Dear Dr. Singleton:

It was an honor to read your reflections about me appended to Alan Goldfarb’s recent blog. Studying your work has been a life’s privilege over the years, and I just wish there were only a few of your comments I was confused about from the encyclopediaic knowledge you imparted in Wine Phenolics! So I imagine you can relate to my current difficulties in being understood.

I fear few are aware of the theoretical underpinnings you provided some 20 years ago for the oxygenative wine structuring we now perform routinely, to say nothing of your studies of wine’s reductive capacities, which even today fall mostly on deaf ears. Most enologists’ oxygen regimen for chardonnay and cabernet is still pretty much the same.

I remember clearly your observation that you had taken this theoretical understanding as far as you could, and now to implement it would require practical techniques geared specifically to each wine. This is what Patrick Ducournau (with a lot of help from Michel Moutounet at Montpellier) accomplished and subsequently taught me. Without your explanation of the counterintuitive nature of the vicinal diphenol cascade, I would never have been able to believe that a wine’s anti-oxidative potential could actually increase by feeding it oxygen. Of course no media pundit has ever managed to grasp this, and thus micro-oxygenation continues to be dismissed as an accelerator to ageing.

Concerning alcohol adjustmentVinovation has certainly opened Pandora’s box. The extended hangtime vogue has taken a good idea to a bad place, resulting, as you say, in far too many prune-jam flavors, low acidity and lack of varietal distinctiveness. But I don’t completely concur that we should just head back to the good old days.

Having de-alcoholized some 20,000 wines since 1994, I have come to advocate a middle view. In my opinion, the average wine picked at 23.5 brix in 1975 was about as underripe as today’s wines are on the average overripe. Somewhere in between these extremes lies true ripeness at which point anti-oxidative vigor and aromatic richness reach a peak. Unfortunately, this peak often coincides with aggressive tannin — what my Australian friends call “mean-spiritedness” – which if denied sufficient oxygen during ageing turns dry and harsh on the palate.

Lacking an understanding of wine’s potential in the cellar, many of today’s winemakers elect to tame these tannins in the vineyard through field oxidation via prolonged hangtime. I see this as the enological equivalent of frying an egg on the sidewalk instead of in the kitchen – it’s just not the right place to do it. One loses freshness, depth and interest, and these wines are capable of perhaps one tenth of the oxygen uptake of properly harvested material. Here we again get palate dryness early in ageing.

These are complex matters. If you are confused, pity your B students now plying their craft in Napa or Lodi. And how much more difficult are advances in understanding in the conversational vacuum created when the luddite press mounts personal attacks on anyone arrogant enough to speak frankly about matters beyond its schooling. Yet I know no other course than to continue to map on my blog the intricate connections of good practice in hopes for increasing comprehension among my colleagues if not the fifth estate.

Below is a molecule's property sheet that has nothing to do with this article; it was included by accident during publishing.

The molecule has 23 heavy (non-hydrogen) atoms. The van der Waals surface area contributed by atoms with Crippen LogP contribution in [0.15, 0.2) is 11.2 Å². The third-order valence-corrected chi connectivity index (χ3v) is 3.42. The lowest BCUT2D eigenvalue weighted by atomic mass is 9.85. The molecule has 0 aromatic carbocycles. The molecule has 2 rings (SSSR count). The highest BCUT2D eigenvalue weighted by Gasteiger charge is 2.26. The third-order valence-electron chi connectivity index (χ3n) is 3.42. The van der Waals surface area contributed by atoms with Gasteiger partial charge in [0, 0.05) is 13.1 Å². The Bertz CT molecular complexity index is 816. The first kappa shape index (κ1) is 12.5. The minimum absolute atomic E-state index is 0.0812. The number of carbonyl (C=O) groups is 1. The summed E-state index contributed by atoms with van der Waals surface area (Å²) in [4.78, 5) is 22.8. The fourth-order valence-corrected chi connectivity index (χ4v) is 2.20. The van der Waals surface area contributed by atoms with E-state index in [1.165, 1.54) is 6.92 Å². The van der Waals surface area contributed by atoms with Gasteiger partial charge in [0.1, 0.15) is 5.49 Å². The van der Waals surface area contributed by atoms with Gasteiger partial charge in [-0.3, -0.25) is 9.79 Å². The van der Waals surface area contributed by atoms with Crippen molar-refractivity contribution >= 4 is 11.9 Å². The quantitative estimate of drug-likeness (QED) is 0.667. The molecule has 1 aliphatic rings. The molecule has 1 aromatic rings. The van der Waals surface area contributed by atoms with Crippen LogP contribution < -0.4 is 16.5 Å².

It’s a tremendous challenge knitting together into an integrated philosophy the concepts of wine structure, phenolic vigor, ripeness, aromatic integration, distinctive terroir expression and the contribution of living soil. Because of the nonlinear blending effects such as alcohol sweet spots, I’ve chosen to speak of wine not as primarily scientific but as a form of cooking. This permits our winemaker clients to explore empirically a calendarized system we’ve named “GrapeCraft” through use of a graphic which (I hope) lays out the goals and techniques of touching consumers with what Maynard Amerine used to refer to as the “come hither.”

The proof is in the bottle. Ducournau chides me regularly that it is pointless to discuss wine in its absence. I was terribly dismayed that in his lengthy discussion of my foibles, Mr. Goldfarb declined to review any of the wines we tasted together, some of which he pronounced as great. With your permission, I’d like to ship a box of mixed WineSmith current releases for your inspection including:

’05 Cabernet Sauvignon, a good example of aromatic integration through MOx
’04 Cabernet Franc, which overcomes the graininess and capsicum so often seen
’04 Crucible, showing off these techniques in a $100 icon Cabernet (pre-release)
’04 Roman Syrah, a successful sulfite-free wine of great soulfulness

I have linked above technical data on each wine for your perusal. I do not think you’ll find any prune-jam notes or flabbiness in these offerings. I’d be honored if you can take time to examine them and share your views.

Lastly, it was equally embarrassing to me that Mr. Goldfarb should choose to repeat my locker room intimacies verbatim. I am advised belatedly that this is the internet custom, so in future I will be less chummy with the press no matter how charmng they appear. What agenda Alan thought was served I cannot imagine, except to distract readers even such as you from consideration of the real issues. Still I apologize for exposing wine lovers across the world to gutter language.

Warm regards,

Clark Smith